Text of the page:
Critics have called 1991 “the year that punk broke.” Nirvana’s Nevermind rocketed to the top of the charts, exposing America to a new world of underground and alternative rock, allowing bands like Sonic Youth, Dinosaur Jr., and more to find a commercial audience. But Nirvana’s blend of punk energy and pop hooks didn’t emerge out of nowhere.
For the better part of two decades, bands across the country had been tweaking and refining the punk rock formula established by The Ramones and the Sex Pistols. And after a while, three chords played through wailing distortion began to get boring, so musicians pushed beyond it, experimenting with different tempos, different recording techniques, even releasing concept albums.
At the forefront of all this experimentation was SST Records, owned by Gregg Ginn of Black Flag. In the 1980s alt-rock scene, SST was king, and it’s difficult to say that one album stands head and shoulders above the rest. They put out countless classics like The Minutemen’s Double Nickels on the Dime, Dinosaur Jr.’s You’re Living All Over Me, and Sonic Youth’s Evol. But I think one album sums up the changing tides of punk rock at the time more than any other: Hüsker Dü’s landmark 1985 release New Day Rising.
Minneapolis’s Hüsker Dü began their career with 1982’s Land Speed Record, a loud, fast, and abrasive live album that stands as a monument to the energy and anarchy of the 1980s hardcore punk scene. But as the band evolved, their output began to shift and mature, resembling Land Speed Record’s frantic energy less and less with every passing release. Ultimately, the band would sign to a major label, Warner Bros. Records, and record two moderately successful albums.
Michael Azerrad’s exploration of the American punk underground Our Band Could Be Your Life explains the change in pace, quoting guitarist and vocalist Bob Mould as saying, “You grow up, you change your perspective…You’re not always eighteen years old, drunk, with a mohawk, driving around screaming about anarchy. You don’t do that all your life.” This new outlook on music and life allowed Mould and bandmates Greg Norton and Grant Hart to push the traditionally accepted boundaries of punk rock by experimenting with more traditionally pop-based song structures.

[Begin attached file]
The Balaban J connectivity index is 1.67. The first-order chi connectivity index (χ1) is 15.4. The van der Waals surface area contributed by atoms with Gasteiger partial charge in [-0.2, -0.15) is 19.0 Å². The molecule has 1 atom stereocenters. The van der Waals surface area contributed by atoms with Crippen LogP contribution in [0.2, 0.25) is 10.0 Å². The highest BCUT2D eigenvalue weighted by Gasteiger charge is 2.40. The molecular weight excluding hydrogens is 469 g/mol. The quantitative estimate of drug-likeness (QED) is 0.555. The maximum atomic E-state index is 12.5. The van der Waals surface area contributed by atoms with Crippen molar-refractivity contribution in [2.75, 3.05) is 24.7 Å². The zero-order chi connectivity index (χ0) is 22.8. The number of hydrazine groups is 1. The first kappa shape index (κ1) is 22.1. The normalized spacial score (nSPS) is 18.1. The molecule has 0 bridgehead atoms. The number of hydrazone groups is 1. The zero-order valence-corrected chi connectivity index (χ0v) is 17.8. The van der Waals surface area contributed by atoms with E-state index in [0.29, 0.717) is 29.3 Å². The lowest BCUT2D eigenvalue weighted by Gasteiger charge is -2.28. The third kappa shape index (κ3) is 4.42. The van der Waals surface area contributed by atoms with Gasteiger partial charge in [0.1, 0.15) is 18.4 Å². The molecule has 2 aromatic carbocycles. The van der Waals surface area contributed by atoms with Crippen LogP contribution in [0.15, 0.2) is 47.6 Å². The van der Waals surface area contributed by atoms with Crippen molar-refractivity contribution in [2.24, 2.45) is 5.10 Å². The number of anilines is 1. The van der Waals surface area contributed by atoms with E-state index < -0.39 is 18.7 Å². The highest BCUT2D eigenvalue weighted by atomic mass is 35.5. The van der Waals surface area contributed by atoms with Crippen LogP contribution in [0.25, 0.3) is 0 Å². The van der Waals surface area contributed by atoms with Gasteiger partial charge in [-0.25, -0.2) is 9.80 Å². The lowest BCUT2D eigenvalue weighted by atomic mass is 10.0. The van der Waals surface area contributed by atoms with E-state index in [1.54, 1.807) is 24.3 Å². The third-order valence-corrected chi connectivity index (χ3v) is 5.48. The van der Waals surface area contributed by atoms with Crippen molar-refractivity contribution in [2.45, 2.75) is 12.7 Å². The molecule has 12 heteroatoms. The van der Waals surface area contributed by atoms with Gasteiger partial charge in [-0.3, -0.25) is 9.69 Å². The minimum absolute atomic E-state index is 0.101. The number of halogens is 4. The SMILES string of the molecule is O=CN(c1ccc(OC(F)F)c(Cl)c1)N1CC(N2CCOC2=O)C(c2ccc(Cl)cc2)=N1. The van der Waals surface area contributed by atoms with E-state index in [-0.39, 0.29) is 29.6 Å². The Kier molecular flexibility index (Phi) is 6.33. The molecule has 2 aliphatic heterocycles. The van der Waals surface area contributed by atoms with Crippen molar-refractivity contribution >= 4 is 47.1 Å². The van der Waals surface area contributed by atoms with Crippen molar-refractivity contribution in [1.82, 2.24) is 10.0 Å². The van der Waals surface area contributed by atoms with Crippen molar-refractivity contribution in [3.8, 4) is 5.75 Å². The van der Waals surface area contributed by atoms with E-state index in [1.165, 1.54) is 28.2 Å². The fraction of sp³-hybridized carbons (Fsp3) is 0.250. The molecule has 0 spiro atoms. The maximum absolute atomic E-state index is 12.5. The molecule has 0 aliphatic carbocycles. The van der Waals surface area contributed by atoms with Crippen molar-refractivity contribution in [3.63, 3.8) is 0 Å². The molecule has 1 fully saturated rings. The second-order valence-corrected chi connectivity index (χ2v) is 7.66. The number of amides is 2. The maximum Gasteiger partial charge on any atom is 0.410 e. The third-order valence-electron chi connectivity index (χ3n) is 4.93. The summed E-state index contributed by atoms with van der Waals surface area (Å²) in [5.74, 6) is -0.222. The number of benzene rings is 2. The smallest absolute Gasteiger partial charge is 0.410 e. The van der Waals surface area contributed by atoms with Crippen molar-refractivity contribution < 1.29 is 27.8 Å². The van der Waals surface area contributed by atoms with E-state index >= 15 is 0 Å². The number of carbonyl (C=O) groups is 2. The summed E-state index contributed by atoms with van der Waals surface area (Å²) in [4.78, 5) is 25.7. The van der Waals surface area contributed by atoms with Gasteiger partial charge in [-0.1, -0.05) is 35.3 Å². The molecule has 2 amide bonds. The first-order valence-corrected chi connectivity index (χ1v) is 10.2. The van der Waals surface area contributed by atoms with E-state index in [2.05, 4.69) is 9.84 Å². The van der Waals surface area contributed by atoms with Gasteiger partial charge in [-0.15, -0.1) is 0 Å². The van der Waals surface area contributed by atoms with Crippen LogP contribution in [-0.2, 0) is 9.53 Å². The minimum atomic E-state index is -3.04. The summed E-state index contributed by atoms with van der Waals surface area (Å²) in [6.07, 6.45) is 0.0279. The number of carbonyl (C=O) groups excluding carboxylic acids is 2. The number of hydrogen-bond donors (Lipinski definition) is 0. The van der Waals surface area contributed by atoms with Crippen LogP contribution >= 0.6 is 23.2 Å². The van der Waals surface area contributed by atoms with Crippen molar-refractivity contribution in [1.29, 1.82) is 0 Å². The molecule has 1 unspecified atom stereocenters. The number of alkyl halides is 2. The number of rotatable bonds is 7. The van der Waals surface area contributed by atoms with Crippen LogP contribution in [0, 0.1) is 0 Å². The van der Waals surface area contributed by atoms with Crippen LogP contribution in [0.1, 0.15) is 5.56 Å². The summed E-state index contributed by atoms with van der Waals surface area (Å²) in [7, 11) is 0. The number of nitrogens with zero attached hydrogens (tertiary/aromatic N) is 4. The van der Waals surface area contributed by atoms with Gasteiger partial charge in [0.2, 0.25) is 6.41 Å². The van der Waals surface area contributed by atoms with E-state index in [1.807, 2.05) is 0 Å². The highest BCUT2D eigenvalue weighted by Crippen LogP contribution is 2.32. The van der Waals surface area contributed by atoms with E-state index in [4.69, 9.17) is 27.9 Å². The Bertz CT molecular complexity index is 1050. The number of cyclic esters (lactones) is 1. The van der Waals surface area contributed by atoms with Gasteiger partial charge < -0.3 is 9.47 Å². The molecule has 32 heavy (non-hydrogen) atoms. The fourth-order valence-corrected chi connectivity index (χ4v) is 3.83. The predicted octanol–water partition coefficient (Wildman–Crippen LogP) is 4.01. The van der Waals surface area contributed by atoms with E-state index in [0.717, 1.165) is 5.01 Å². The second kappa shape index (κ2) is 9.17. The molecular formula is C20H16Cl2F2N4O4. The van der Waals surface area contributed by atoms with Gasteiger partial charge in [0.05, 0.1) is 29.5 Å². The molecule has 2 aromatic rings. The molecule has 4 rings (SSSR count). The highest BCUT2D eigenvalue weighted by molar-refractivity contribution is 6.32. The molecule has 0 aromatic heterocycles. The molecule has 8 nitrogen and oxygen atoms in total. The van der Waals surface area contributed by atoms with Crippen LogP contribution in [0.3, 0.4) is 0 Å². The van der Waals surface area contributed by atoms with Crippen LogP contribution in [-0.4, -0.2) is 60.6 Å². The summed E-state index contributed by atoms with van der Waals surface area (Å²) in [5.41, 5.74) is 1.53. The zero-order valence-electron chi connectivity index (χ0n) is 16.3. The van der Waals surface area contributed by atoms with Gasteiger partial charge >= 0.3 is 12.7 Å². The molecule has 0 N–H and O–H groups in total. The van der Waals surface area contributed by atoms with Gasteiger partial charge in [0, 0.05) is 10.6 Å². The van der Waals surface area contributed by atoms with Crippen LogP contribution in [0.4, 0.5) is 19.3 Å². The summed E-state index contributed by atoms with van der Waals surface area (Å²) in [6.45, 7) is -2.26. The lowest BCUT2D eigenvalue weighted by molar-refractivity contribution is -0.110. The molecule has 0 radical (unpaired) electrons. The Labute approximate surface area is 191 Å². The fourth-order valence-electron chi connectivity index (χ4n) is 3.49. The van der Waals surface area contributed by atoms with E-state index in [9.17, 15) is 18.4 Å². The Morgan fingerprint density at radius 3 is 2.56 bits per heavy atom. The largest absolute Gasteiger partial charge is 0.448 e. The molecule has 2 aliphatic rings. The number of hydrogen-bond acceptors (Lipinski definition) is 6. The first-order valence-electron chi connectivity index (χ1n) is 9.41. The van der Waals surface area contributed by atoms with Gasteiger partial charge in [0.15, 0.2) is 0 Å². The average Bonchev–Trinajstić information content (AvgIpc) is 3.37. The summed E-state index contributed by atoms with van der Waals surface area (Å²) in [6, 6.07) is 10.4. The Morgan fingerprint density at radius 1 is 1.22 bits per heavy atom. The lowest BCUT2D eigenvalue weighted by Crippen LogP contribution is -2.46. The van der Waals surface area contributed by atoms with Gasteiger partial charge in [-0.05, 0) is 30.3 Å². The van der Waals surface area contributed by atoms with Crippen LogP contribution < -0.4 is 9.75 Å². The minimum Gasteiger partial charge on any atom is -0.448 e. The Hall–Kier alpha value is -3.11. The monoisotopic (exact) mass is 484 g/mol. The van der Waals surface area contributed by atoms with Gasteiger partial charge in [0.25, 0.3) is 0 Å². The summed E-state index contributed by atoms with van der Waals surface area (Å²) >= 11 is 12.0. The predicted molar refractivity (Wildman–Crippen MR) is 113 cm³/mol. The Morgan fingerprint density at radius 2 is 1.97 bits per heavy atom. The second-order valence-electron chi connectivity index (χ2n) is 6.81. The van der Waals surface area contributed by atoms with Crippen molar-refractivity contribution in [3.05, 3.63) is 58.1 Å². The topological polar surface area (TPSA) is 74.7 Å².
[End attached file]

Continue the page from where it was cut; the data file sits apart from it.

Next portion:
At the same time, while New Day Rising makes a concentrated effort to move away from the band’s hardcore roots, it isn’t a commercial pop record. Songs like “Books About UFOs” and “Celebrated Summer” are melodic enough, earning significant airplay on college radio at the time, but they’re no less aggressive than the band’s previous work. And later songs on the album, especially the last number “Plans I Make,” are downright discordant in their reckless, high-speed instrumentation. It’s pop music though a twisted, post-punk lens, a term that Mould would later describe as “noise pop,” some strange hybrid too weird for top 40 and too melodic to stay pigeonholed as hardcore punk.
Hüsker Dü was on to something completely new, and while they never found too much commerical success on their own, New Day Rising and its successor album Flip Your Wig pioneered a new type of American alternative rock that would go on to influence countless bands in the coming decades. It’s safe to say that today’s rock wouldn’t be the same without them.
Catastrophe or classic: classic